Chelsea may be unbeaten in 12 Premier League games under Guus Hiddink, but their failure to overcome Stoke at Stamford Bridge last weekend surely saw any last vestiges of hope they could still qualify for the Champions League left behind.
The Blues are now nine points behind fourth place Manchester City, who are 53/100 to win their game in hand against a Norwich side who have taken one point from their last nine games.
As long as 20/1 for a top-four finish, it is time for the club to begin readying itself for life without top-tier continental competition next season, but what can they expect.
In recent years Liverpool and Manchester United have both dropped out of the Champions League after lengthy spells of consecutive qualification and, while their subsequent travails are hardly reassuring, they do offer some interesting points of reference.
Firstly, it is necessary to prepare for telling changes among the playing staff, whether that be an exodus of the most coveted stars or of an apparently-past-their-prime old guard.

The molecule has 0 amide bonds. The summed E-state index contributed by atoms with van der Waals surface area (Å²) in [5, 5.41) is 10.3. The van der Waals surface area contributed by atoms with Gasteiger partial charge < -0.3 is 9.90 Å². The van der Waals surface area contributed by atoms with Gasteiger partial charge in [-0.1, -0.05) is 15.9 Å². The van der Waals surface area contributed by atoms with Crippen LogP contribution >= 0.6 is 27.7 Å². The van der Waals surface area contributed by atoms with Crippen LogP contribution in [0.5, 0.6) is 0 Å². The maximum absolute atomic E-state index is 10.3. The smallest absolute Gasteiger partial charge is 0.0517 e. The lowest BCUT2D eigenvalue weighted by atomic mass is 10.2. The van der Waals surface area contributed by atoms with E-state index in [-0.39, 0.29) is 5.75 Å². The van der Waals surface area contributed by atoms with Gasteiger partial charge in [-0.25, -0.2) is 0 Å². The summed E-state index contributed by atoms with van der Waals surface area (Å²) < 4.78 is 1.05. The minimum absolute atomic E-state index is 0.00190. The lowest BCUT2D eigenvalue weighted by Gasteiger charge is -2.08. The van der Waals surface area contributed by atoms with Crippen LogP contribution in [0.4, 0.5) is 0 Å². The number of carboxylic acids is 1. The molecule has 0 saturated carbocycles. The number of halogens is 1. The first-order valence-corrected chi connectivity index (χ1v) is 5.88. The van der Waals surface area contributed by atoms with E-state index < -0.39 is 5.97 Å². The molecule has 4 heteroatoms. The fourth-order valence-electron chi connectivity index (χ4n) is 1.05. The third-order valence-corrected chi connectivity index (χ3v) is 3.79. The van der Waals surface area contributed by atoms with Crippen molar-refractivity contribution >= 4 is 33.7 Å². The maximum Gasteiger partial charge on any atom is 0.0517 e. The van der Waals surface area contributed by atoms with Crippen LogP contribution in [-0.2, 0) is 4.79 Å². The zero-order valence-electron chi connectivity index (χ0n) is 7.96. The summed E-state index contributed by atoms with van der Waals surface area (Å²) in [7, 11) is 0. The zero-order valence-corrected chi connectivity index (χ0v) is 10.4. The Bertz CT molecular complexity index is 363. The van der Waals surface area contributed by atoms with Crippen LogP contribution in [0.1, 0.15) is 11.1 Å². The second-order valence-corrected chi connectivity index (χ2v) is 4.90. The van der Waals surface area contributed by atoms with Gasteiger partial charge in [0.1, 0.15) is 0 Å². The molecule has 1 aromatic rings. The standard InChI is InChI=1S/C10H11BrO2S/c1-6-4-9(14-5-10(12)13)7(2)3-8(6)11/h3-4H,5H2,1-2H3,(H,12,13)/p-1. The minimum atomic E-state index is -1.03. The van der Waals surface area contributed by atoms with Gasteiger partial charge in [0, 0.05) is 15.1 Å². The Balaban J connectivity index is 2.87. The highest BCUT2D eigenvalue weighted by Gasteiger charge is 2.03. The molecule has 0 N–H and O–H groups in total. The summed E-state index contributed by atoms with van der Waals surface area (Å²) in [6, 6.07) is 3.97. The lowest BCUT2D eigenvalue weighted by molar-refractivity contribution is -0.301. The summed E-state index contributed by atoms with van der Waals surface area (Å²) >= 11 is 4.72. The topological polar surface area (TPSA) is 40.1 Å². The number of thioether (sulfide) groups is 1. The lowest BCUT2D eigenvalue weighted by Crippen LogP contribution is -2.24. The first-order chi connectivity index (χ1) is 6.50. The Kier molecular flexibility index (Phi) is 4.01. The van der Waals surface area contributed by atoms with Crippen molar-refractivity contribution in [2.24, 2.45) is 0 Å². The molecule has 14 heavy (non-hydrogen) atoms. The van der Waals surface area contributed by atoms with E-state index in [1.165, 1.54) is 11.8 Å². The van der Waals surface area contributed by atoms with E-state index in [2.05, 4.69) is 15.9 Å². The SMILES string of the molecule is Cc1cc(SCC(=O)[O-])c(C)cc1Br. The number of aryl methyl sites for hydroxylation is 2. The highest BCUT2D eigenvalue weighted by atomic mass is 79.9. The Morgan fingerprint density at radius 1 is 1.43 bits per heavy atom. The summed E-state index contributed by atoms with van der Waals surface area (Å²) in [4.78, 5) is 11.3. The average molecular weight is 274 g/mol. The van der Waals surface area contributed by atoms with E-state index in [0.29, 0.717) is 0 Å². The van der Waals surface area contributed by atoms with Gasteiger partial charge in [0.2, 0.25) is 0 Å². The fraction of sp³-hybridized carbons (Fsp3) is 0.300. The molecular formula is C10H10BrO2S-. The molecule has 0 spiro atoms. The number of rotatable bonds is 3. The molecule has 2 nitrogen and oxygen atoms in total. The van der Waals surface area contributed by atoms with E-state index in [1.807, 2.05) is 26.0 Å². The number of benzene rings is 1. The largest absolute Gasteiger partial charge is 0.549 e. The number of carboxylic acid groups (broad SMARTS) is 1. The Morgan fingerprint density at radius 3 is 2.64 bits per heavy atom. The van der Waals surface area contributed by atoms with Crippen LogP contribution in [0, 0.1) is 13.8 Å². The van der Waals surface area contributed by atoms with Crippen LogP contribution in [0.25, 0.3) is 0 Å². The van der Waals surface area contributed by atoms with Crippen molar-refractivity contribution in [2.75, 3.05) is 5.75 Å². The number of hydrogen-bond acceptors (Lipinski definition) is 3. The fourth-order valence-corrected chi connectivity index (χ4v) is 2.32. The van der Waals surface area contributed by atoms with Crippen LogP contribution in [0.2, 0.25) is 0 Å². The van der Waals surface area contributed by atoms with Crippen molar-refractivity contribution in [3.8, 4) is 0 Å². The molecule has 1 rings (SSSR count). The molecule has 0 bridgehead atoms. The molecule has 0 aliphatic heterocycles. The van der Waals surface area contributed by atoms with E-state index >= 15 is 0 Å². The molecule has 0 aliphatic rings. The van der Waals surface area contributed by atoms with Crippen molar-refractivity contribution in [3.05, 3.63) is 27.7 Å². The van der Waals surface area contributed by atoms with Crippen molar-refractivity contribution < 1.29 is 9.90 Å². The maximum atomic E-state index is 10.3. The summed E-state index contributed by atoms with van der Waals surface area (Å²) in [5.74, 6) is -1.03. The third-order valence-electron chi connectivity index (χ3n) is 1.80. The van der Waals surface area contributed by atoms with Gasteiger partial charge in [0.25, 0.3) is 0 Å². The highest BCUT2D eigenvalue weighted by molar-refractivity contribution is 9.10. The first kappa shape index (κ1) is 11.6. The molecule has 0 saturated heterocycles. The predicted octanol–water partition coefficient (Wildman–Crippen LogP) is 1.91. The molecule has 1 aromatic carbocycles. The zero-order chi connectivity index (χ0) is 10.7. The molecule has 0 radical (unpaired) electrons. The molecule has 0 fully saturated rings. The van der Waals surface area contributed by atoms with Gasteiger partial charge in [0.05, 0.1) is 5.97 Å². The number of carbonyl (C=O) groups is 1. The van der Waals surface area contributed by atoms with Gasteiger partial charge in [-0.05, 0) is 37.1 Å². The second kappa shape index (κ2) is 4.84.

In 2010/11, the season after Liverpool finished seventh under Rafael Benitez, it was the former, with Chelsea signing Fernando Torres and Yossi Benayoun and Javier Mascherano moving to Barcelona.
For United last term, it was the latter, with Rio Ferdinand, Nemanja Vidic, Patrice Evra, Darren Fletcher and Danny Welbeck all departing the club.
Efforts to replace them with players of commensurate quality will be hampered by the fact every club, agent and player worth their salt knows exactly how desperate you are to do so and attempts to bleed you dry.
Exhibit A is Liverpool’s £35m acquisition of Andy Carroll, but United paying around £10m more for Ander Herrera than Chelsea forked out for Cesc Fabregas, a player with every winner’s medal going, the same summer, is little better business.
As a result Champions League dropouts end up signing four-star talent for five-star fees.
The struggles of Liverpool and United aren’t exactly heartening for Chelsea ahead of a 2016/17 season spent trying to regain Champions League football.
However, if the Blues are to follow one side’s example over another in the best way to fail to qualify for Europe’s highest club competition then it should be that of the Red Devils.
At the time Liverpool’s 2009 Capital One Cup win seemed like a modicum of solace for their poor league performance, but it became regrettable when their attempts to return to the top four the following season were encumbered by a scarcely desired Europa League campaign.
Under David Moyes, United made no such efforts to mitigate their failure in the cups and were rewarded with a fixture light 2014/15, which enable them to pouch fourth place and a return to the Champions League at the first time of asking.